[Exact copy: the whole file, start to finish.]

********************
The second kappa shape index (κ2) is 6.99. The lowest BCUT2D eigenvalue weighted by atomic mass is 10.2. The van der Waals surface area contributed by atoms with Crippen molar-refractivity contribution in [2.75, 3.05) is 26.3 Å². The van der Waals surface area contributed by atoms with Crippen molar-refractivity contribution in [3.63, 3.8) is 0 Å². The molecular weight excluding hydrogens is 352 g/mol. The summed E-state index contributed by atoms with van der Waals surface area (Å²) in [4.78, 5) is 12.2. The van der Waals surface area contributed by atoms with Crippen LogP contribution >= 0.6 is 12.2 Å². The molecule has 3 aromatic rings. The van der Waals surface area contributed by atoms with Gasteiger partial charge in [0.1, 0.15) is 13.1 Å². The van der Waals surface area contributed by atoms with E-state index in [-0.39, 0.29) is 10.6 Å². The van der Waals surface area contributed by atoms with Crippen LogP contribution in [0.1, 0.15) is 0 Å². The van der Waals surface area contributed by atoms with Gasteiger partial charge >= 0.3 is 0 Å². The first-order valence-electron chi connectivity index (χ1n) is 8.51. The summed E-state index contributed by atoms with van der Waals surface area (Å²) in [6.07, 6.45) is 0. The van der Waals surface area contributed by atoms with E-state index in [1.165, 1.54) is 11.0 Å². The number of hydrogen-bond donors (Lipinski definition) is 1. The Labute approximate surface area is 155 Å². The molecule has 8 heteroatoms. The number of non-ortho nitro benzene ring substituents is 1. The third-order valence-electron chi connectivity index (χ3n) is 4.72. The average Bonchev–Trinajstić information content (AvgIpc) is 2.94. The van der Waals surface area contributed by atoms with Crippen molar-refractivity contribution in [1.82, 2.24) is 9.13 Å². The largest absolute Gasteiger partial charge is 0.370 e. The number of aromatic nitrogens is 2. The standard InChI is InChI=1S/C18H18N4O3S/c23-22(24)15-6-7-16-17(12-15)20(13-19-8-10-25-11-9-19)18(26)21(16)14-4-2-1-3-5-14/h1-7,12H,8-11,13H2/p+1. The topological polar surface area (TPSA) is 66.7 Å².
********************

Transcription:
The second kappa shape index (κ2) is 6.99. The lowest BCUT2D eigenvalue weighted by atomic mass is 10.2. The van der Waals surface area contributed by atoms with Crippen molar-refractivity contribution in [2.75, 3.05) is 26.3 Å². The van der Waals surface area contributed by atoms with Crippen molar-refractivity contribution in [3.63, 3.8) is 0 Å². The molecular weight excluding hydrogens is 352 g/mol. The summed E-state index contributed by atoms with van der Waals surface area (Å²) in [4.78, 5) is 12.2. The van der Waals surface area contributed by atoms with Crippen LogP contribution >= 0.6 is 12.2 Å². The molecule has 3 aromatic rings. The van der Waals surface area contributed by atoms with Gasteiger partial charge in [0.1, 0.15) is 13.1 Å². The van der Waals surface area contributed by atoms with E-state index in [-0.39, 0.29) is 10.6 Å². The van der Waals surface area contributed by atoms with Crippen LogP contribution in [0.1, 0.15) is 0 Å². The van der Waals surface area contributed by atoms with Gasteiger partial charge >= 0.3 is 0 Å². The first-order valence-electron chi connectivity index (χ1n) is 8.51. The summed E-state index contributed by atoms with van der Waals surface area (Å²) in [6.07, 6.45) is 0. The van der Waals surface area contributed by atoms with E-state index in [1.165, 1.54) is 11.0 Å². The number of hydrogen-bond donors (Lipinski definition) is 1. The Labute approximate surface area is 155 Å². The molecule has 8 heteroatoms. The number of non-ortho nitro benzene ring substituents is 1. The third-order valence-electron chi connectivity index (χ3n) is 4.72. The average Bonchev–Trinajstić information content (AvgIpc) is 2.94. The van der Waals surface area contributed by atoms with Crippen molar-refractivity contribution in [1.82, 2.24) is 9.13 Å². The largest absolute Gasteiger partial charge is 0.370 e. The number of aromatic nitrogens is 2. The standard InChI is InChI=1S/C18H18N4O3S/c23-22(24)15-6-7-16-17(12-15)20(13-19-8-10-25-11-9-19)18(26)21(16)14-4-2-1-3-5-14/h1-7,12H,8-11,13H2/p+1. The topological polar surface area (TPSA) is 66.7 Å².